COLUMBIA — Junior Adrianne Perry and the Missouri gymnastics team spent the morning of April 11 at the Baton Rouge Zoo in Louisiana. The Tigers hurried through the zoo because it was the day before the NCAA Regionals and the team had other obligations. But they did manage to stop at the gift shop.
Perry and her teammates played with plastic snakes and stuffed animals. Perry took a stuffed rat and whizzed it past her roommate for the weekend, sophomore Becky Scholle, who shrieked in terror and then started laughing when Perry showed her the rat was fake.
However, Perry’s fun was not over. Scholle bought a giraffe mask that came complete with eye slits and even ossicones, the hair-covered “horns” of giraffes. Before the team meeting that night, Perry, Scholle, sophomore Danielle Guider and junior Alicia Hatcher huddled in one of their hotel rooms of the Baton Rouge Marriott.
Perry and Guider hoisted Scholle, with the giraffe mask covering her face, onto their shoulders. Then, they took a white sheet from Guider’s bed and covered their bodies. Hatcher, acting as a guide, walked the three gymnasts from the room into the elevator and eventually to the team meeting. As they entered the room, Scholle started to act like a giraffe and their teammates laughed hysterically.
“It was just kind of goofy,” Missouri coach Rob Drass said. “They’re just fun loving goofy kids that know how to have fun in a good way.”
During meets Perry is the ultimate competitor, but off the floor, she is much more lighthearted. Perry says her sense of humor helps her concentrate at the most crucial times during competition.
“She doesn’t get too uptight about anything,” Drass said. “She’s focused when she needs to be focused, and she’s able to let go when she needs to let go. I think that it (her sense of humor) helps her focus overall because it hones your ability to tune in when you need to tune in.”
Perry often performs her best against the top competition. She won the Big 12 All-Around championship this season beating the No. 3 and No. 11 ranked gymnasts in the country. She also owns a 12-7-1 record against National Championship qualifying gymnasts.
Because of her relaxed nature, in the days leading up to meets, Perry says she doesn’t overthink and psyche herself out. In gymnastics, she says if you start thinking you might fall or trip up in a routine, you likely will. Negative thoughts lead to negative results.
On meet days, Perry’s mind is fresh and ready to focus completely on her routines. Competing in all four events, Perry says she’s always thinking ahead to the next event, not on past ones.
Perry also has the most pressure to succeed for the Tigers. Being one of Missouri’s three all-arounders and its lone national qualifier, she is expected to put up the Tigers’ top score and lead them to victory. With so much demanded of her, she could succumb to the expectations, but doesn’t because of her great balance off the floor.
Perry hopes her teammates see her as a role model.
“I just want to show the younger gymnasts that you can work hard, but at the same time have fun while working hard,” Perry said. “But there are times where you need to buckle down and get the job done.”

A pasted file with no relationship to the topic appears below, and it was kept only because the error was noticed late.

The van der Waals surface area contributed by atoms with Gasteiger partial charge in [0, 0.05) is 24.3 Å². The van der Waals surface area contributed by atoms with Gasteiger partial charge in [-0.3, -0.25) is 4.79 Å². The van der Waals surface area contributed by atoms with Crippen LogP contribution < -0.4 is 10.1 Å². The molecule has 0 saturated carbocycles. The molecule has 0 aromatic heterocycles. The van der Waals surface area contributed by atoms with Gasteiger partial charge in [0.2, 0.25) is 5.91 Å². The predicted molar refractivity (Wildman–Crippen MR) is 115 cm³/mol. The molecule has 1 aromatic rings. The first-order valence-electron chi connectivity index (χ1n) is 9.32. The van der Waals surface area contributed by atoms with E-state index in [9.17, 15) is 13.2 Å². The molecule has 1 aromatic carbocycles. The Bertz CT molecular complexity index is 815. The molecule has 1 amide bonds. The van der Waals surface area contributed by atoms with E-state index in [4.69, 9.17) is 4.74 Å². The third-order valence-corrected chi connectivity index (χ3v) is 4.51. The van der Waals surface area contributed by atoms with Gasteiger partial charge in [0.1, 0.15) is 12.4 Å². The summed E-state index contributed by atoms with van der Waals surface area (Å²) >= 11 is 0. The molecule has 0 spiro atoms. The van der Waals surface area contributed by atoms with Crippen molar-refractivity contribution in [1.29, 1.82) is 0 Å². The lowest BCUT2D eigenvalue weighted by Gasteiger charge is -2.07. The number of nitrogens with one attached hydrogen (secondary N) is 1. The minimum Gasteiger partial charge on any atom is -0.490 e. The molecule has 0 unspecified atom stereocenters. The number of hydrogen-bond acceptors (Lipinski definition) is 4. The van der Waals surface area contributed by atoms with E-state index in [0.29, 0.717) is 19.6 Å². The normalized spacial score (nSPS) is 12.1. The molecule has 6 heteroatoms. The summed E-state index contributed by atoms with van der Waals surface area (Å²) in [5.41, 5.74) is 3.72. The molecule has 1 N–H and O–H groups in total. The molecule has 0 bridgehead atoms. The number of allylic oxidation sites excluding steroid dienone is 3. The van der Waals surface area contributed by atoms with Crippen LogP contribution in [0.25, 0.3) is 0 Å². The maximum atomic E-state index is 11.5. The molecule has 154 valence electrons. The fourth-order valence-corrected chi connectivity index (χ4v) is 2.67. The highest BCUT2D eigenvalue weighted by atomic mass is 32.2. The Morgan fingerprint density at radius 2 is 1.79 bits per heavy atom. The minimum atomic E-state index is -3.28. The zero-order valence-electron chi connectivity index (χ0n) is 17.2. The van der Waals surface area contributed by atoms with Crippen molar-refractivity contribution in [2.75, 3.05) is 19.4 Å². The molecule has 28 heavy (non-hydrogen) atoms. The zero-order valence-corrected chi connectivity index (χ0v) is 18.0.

For Perry, trying to balance on a four-inch wide beam or flipping and twisting in mid-air while trying to land on your feet during competition is mentally draining. Add to the fact that she has been practicing four to five days a week for up to four hours a day since September, and the many hours in the gym are physically draining. Perry says she could not keep motivated without having fun off the floor.
“It’s a sport, especially being a student-athlete, it’s kind of our job,” Perry said. “If it’s all work, the job doesn’t become fun. I have to have fun to enjoy gymnastics.”
However, when times become difficult in gymnastics, whether from an injury or a difficult meet, interacting lightheartedly with teammates can help Perry refocus her energy toward her next competition rather than sulking and dwelling on the past.
“If you focus too much on gymnastics, you miss out on the fun parts of it,” Perry said. “Then if you have a bump in the road, it can really break your spirits, you can’t be too serious all the time.”
Hatcher, who went to high school with Perry at Blue Spring High School, says Perry has always had a great balance of relaxation and concentration.
“If you don’t allow yourself to balance your life, you can get so self-absorbed in one aspect of your life that other parts of your life fall,” Hatcher said. “She knows when to work hard and when to have fun. Finding that balance has been the key to her success.”
Hatcher recalls that after an away meet this season, the team finished packing up their belongings and headed onto the bus. Despite having just competed, Perry’s energy was still up. In the back of the bus, the gymnastics team created a “club unleashed” going along with MU athletics’ slogan of “Mizzou unleashed.”
Their “club” came equipped with audio speakers and a CD player. Perry had on a white tank top and loose gray sweatpants with the string of the sweatpants stretched to fit around her neck. She started dancing to the music and goofing around with a big smile on her face. Perry’s mind was already off the meet and onto having fun off with her teammates.
“I hear her laughing all the time,” Drass said. “If there’s a group laughing or if there’s a group having fun, usually Adrianne’s right in the middle of it.”